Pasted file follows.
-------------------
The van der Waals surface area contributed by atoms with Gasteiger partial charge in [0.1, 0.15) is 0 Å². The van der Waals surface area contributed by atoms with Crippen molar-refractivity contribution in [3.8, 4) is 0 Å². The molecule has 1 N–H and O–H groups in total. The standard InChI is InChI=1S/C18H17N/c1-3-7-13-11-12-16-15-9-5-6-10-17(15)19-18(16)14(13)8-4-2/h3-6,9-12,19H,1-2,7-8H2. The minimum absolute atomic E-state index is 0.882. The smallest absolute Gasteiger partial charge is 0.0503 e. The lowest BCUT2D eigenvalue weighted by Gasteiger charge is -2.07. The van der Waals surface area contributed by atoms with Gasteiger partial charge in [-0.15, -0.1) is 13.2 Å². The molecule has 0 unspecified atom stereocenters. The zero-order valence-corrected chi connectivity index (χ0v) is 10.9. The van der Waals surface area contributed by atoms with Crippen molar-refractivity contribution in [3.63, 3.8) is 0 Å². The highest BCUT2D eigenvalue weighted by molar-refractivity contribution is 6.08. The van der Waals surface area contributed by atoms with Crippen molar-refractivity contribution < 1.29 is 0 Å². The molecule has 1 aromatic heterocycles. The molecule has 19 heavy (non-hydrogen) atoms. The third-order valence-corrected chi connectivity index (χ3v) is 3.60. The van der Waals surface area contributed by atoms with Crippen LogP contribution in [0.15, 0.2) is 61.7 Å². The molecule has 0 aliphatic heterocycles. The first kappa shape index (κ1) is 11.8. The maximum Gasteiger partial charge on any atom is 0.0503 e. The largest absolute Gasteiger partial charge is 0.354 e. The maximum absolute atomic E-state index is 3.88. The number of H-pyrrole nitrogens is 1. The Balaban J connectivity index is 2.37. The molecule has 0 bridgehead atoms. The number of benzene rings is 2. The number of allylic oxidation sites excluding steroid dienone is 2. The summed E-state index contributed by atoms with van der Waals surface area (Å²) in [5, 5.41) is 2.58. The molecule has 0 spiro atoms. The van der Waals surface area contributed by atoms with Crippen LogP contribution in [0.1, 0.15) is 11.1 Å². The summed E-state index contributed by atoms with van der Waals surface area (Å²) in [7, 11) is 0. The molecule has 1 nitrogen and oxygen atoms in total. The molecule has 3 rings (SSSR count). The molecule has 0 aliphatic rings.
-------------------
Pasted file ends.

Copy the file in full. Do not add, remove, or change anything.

The van der Waals surface area contributed by atoms with Gasteiger partial charge in [0.1, 0.15) is 0 Å². The van der Waals surface area contributed by atoms with Crippen molar-refractivity contribution in [3.8, 4) is 0 Å². The molecule has 1 N–H and O–H groups in total. The standard InChI is InChI=1S/C18H17N/c1-3-7-13-11-12-16-15-9-5-6-10-17(15)19-18(16)14(13)8-4-2/h3-6,9-12,19H,1-2,7-8H2. The minimum absolute atomic E-state index is 0.882. The smallest absolute Gasteiger partial charge is 0.0503 e. The lowest BCUT2D eigenvalue weighted by Gasteiger charge is -2.07. The van der Waals surface area contributed by atoms with Gasteiger partial charge in [-0.15, -0.1) is 13.2 Å². The molecule has 0 unspecified atom stereocenters. The zero-order valence-corrected chi connectivity index (χ0v) is 10.9. The van der Waals surface area contributed by atoms with Crippen molar-refractivity contribution in [3.63, 3.8) is 0 Å². The highest BCUT2D eigenvalue weighted by molar-refractivity contribution is 6.08. The van der Waals surface area contributed by atoms with Crippen molar-refractivity contribution < 1.29 is 0 Å². The molecule has 1 aromatic heterocycles. The molecule has 19 heavy (non-hydrogen) atoms. The third-order valence-corrected chi connectivity index (χ3v) is 3.60. The van der Waals surface area contributed by atoms with Crippen LogP contribution in [0.15, 0.2) is 61.7 Å². The molecule has 0 aliphatic heterocycles. The first kappa shape index (κ1) is 11.8. The maximum Gasteiger partial charge on any atom is 0.0503 e. The largest absolute Gasteiger partial charge is 0.354 e. The maximum absolute atomic E-state index is 3.88. The number of H-pyrrole nitrogens is 1. The Balaban J connectivity index is 2.37. The molecule has 0 bridgehead atoms. The number of benzene rings is 2. The number of allylic oxidation sites excluding steroid dienone is 2. The summed E-state index contributed by atoms with van der Waals surface area (Å²) in [5, 5.41) is 2.58. The molecule has 0 spiro atoms. The van der Waals surface area contributed by atoms with Crippen LogP contribution in [0.1, 0.15) is 11.1 Å². The summed E-state index contributed by atoms with van der Waals surface area (Å²) in [7, 11) is 0. The molecule has 1 nitrogen and oxygen atoms in total. The molecule has 3 rings (SSSR count). The molecule has 0 aliphatic rings.